Pasture and Forage Minute: Alfalfa Weevil, Weed Control and Summer Pasture Turn-out

Alfalfa field
Spring drought can result in stressed alfalfa from aggressive weed growth, resulting in thinner stands and lower yields. View the options for herbicide control in post-emergent and established alfalfa below.

Pasture and Forage Minute: Alfalfa Weevil, Weed Control and Summer Pasture Turn-out

Post-emergent Herbicides to Control Weeds in Alfalfa

By Todd Whitney

Spring drought can provide an advantage for weeds in alfalfa, especially in newly seeded fields. Usually, glyphosate applications sprayed on Roundup Ready® alfalfa variety fields can effectively overcome these emerged weed issues, but Roundup® isn’t the only good weed control option for alfalfa.

When weeds grow faster than stressed alfalfa, seedlings are robbed of moisture, nutrients and light. Left uncontrolled, weeds can then thin stands, weaken plants and lower yields. For broadleaf weeds, mowing may be an option while the alfalfa is growing slowly. Adjust mowing height so several leaves remain on the alfalfa seedlings after clipping to aid in alfalfa regrowth. However, if mower clippings may smother young alfalfa seedlings, then alternative herbicide(s) may still be your best weed control choice if Roundup® is not an option.

The 2023 Nebraska Extension “Guide for Weeds, Disease and Insects,” publication EC-130, provides response comparison ratings for labeled herbicides. Alfalfa seedling post-emergent include: AIM®; Arrow®; Butyrac 200®; Chateau®; Karmex®; Metribuzin®; Moxy2E®; Poast®; Prowl H²O®; Pursuit®; Raptor®; Select Max®; Sinbar®; Treflan®; Velpar® and Warrant®. 

For established alfalfa, labeled broadleaf or grassy weed herbicides include: Aim®; Arrow®; Butytrac®; Chateau®; Gramoxone®; Karmex®; Metribuzin®; MCPA Amine®; Moxy 2E®; Poast®; Prowl H²O®; Pursuit®; Sinbar®; Treflan®; Velpar® and Warrant®. These products are most effective when applied before weeds reach four inches tall. As always, read and follow label directions for application rates and conditions.

Alfalfa Weevil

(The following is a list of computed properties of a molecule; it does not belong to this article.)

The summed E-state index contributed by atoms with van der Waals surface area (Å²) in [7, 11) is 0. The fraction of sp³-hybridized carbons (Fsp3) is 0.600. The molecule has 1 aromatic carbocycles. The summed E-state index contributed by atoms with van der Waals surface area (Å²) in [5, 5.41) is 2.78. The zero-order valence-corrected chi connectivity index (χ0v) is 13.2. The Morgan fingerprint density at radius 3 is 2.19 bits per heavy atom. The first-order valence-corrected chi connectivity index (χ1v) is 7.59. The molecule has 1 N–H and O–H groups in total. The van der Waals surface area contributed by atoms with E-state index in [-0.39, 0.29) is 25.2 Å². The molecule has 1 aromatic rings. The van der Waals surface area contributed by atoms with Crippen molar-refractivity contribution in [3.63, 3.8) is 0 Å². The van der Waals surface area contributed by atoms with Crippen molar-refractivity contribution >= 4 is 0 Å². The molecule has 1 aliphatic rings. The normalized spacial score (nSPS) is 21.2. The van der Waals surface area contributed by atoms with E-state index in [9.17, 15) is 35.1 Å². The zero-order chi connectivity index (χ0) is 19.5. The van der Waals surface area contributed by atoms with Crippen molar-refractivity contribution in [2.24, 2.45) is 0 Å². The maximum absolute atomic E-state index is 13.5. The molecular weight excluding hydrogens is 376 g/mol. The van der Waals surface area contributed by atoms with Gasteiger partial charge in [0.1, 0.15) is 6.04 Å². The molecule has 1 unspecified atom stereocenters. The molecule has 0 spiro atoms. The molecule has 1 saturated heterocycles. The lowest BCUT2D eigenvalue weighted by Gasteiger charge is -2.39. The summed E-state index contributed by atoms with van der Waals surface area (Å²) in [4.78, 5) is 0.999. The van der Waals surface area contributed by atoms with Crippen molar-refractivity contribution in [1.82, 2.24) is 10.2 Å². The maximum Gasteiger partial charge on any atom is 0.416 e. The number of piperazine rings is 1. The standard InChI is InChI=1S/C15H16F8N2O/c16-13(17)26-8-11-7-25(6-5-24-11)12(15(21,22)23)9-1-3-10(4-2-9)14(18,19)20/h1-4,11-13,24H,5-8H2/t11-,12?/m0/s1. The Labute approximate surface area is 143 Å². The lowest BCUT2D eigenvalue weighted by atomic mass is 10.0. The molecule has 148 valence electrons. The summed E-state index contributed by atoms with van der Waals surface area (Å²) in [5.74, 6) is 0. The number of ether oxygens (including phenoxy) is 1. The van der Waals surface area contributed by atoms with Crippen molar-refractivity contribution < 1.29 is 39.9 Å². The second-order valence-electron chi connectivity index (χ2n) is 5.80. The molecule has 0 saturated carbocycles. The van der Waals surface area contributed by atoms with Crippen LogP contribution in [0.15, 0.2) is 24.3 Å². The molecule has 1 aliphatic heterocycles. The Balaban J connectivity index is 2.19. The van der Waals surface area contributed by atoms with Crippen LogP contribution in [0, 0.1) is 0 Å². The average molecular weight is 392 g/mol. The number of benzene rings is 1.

By Samantha Daniel

Spring is in full swing and that means insects will be emerging from their overwintering habitats. Unfortunately, it’s not just beneficials that are waking up, but pests as well, including the alfalfa weevil.

Alfalfa weevil larvae
Alfalfa weevil larvae. (CropWatch file photo)
Alfalfa weevil larvae
Alfalfa weevil adult. (CropWatch file photo)

Alfalfa weevils are beetles that overwinter primarily as adults and emerge as temperatures warm and begin to lay eggs. Plant injury from feeding damage initially appears as pinholes in the terminal leaves, with leaves becoming skeletonized as feeding severity increases. It is important to note that in previous years, areas of the Panhandle and northern counties have seen two flushes of weevil larvae. This may lead to increased feeding damage to alfalfa regrowth after the first cutting.

Scouting for alfalfa weevil is critical for preventing economic losses to alfalfa fields and should begin in early May. You will be looking for a beetle roughly 5 mm in length with a blunt snout and a body covered in golden hairs with a brown stripe running longitudinally down the center of the back. Larvae are around 8 mm long with a black head, wrinkled green body and white stripe running lengthwise along the top. Economic thresholds for alfalfa weevil can vary greatly from an average of one to seven larvae per stem, depending on a variety of factors.

Natural enemies of alfalfa weevil, including ladybeetles and parasitoid wasps, have the potential to keep weevil densities below economic levels. For this reason, it is recommended that insecticides be used only when necessary. When alfalfa reaches 50% or more bud stage, it may be more profitable to cut the alfalfa early rather than treat it.

Spring Turn-out to Pasture

By Jerry Volesky

The time for turn-out to our primary summer pastures is coming soon. A couple of important questions are what date to turn-out, and which pastures should be first?

The driving factors on the amount of grass growth at a specific date varies each year depending on spring temperatures and precipitation. This spring, March and April temperatures have been below normal and many areas of Nebraska are still at some level of drought. With the potential for ongoing drought, delaying turn-out and continuing to feed hay, if possible, is recommended. This will allow the grass plants to maximize growth given the current soil moisture conditions, and result in greater season-long production.

For mixed cool- and warm-season native grass pastures, it is important to allow the cool-season grasses to reach at least a 3- to 4-leaf stage. Initial grass growth in the spring comes from energy reserves stored in the roots and crowns of the grass plant. Grazing too soon could cause a depletion of those reserves and reduce production because there was not enough leaf area present to adequately begin producing energy from photosynthesis.  

When grazing multiple native grass pastures in a rotation, it is beneficial to change the sequence or order of grazing for the set of pastures. This change in the time of grazing each year benefits the overall health and vigor of the grasses. For producers that have both native range and introduced grass pasture such as smooth bromegrass or crested wheatgrass, grazing the introduced grass pastures first is a great approach to use that resource and allows for a later turn-out on the native pastures.

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